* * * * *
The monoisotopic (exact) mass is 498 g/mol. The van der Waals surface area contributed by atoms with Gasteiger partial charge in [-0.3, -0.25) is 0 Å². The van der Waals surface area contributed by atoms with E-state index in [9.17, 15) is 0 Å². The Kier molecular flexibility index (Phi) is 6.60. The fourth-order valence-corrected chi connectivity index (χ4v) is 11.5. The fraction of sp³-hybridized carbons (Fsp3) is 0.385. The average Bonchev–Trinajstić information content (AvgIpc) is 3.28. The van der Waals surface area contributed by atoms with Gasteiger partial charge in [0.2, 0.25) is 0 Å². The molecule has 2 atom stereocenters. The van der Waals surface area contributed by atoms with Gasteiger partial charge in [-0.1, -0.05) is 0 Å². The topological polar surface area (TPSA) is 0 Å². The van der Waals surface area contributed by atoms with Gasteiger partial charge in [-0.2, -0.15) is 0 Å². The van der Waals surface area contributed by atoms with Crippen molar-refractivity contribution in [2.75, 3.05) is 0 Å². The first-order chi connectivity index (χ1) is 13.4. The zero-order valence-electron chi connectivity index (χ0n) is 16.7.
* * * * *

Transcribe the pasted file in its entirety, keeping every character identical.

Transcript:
The monoisotopic (exact) mass is 498 g/mol. The van der Waals surface area contributed by atoms with Gasteiger partial charge in [-0.3, -0.25) is 0 Å². The van der Waals surface area contributed by atoms with E-state index in [9.17, 15) is 0 Å². The Kier molecular flexibility index (Phi) is 6.60. The fourth-order valence-corrected chi connectivity index (χ4v) is 11.5. The fraction of sp³-hybridized carbons (Fsp3) is 0.385. The average Bonchev–Trinajstić information content (AvgIpc) is 3.28. The van der Waals surface area contributed by atoms with Gasteiger partial charge in [0.2, 0.25) is 0 Å². The molecule has 2 atom stereocenters. The van der Waals surface area contributed by atoms with Gasteiger partial charge in [-0.1, -0.05) is 0 Å². The topological polar surface area (TPSA) is 0 Å². The van der Waals surface area contributed by atoms with Gasteiger partial charge in [-0.2, -0.15) is 0 Å². The van der Waals surface area contributed by atoms with Crippen molar-refractivity contribution in [2.75, 3.05) is 0 Å². The first-order chi connectivity index (χ1) is 13.4. The zero-order valence-electron chi connectivity index (χ0n) is 16.7.